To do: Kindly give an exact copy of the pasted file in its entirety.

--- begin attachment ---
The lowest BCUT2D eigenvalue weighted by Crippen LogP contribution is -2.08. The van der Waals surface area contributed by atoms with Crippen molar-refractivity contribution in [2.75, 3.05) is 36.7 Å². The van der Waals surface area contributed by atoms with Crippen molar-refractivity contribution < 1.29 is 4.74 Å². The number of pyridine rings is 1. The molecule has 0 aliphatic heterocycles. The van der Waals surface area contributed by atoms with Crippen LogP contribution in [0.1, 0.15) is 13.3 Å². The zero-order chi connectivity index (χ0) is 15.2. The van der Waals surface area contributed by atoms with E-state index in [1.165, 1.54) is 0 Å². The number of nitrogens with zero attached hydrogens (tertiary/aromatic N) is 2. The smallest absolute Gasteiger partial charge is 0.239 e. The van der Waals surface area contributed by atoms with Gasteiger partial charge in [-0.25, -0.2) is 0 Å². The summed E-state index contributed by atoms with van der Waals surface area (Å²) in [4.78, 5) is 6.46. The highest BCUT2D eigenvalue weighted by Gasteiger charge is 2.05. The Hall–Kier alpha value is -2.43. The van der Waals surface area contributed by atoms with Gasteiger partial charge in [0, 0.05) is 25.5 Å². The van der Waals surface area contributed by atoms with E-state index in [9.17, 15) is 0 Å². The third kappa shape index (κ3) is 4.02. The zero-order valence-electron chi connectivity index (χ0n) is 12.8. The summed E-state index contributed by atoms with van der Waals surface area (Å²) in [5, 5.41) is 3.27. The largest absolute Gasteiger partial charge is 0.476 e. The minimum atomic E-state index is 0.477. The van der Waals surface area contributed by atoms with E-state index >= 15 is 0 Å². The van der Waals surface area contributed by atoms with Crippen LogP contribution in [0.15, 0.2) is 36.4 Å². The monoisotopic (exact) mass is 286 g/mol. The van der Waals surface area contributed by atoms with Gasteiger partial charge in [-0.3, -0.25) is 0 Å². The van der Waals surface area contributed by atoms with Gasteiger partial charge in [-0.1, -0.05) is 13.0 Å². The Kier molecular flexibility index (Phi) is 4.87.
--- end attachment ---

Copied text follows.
The lowest BCUT2D eigenvalue weighted by Crippen LogP contribution is -2.08. The van der Waals surface area contributed by atoms with Crippen molar-refractivity contribution in [2.75, 3.05) is 36.7 Å². The van der Waals surface area contributed by atoms with Crippen molar-refractivity contribution < 1.29 is 4.74 Å². The number of pyridine rings is 1. The molecule has 0 aliphatic heterocycles. The van der Waals surface area contributed by atoms with Crippen LogP contribution in [0.1, 0.15) is 13.3 Å². The zero-order chi connectivity index (χ0) is 15.2. The van der Waals surface area contributed by atoms with E-state index in [1.165, 1.54) is 0 Å². The number of nitrogens with zero attached hydrogens (tertiary/aromatic N) is 2. The smallest absolute Gasteiger partial charge is 0.239 e. The van der Waals surface area contributed by atoms with Gasteiger partial charge in [-0.25, -0.2) is 0 Å². The summed E-state index contributed by atoms with van der Waals surface area (Å²) in [4.78, 5) is 6.46. The highest BCUT2D eigenvalue weighted by Gasteiger charge is 2.05. The Hall–Kier alpha value is -2.43. The van der Waals surface area contributed by atoms with Gasteiger partial charge in [0, 0.05) is 25.5 Å². The van der Waals surface area contributed by atoms with E-state index in [9.17, 15) is 0 Å². The third kappa shape index (κ3) is 4.02. The zero-order valence-electron chi connectivity index (χ0n) is 12.8. The summed E-state index contributed by atoms with van der Waals surface area (Å²) in [5, 5.41) is 3.27. The largest absolute Gasteiger partial charge is 0.476 e. The minimum atomic E-state index is 0.477. The van der Waals surface area contributed by atoms with E-state index >= 15 is 0 Å². The van der Waals surface area contributed by atoms with Crippen LogP contribution in [0.15, 0.2) is 36.4 Å². The monoisotopic (exact) mass is 286 g/mol. The van der Waals surface area contributed by atoms with Gasteiger partial charge in [-0.3, -0.25) is 0 Å². The van der Waals surface area contributed by atoms with Gasteiger partial charge in [-0.1, -0.05) is 13.0 Å². The Kier molecular flexibility index (Phi) is 4.87.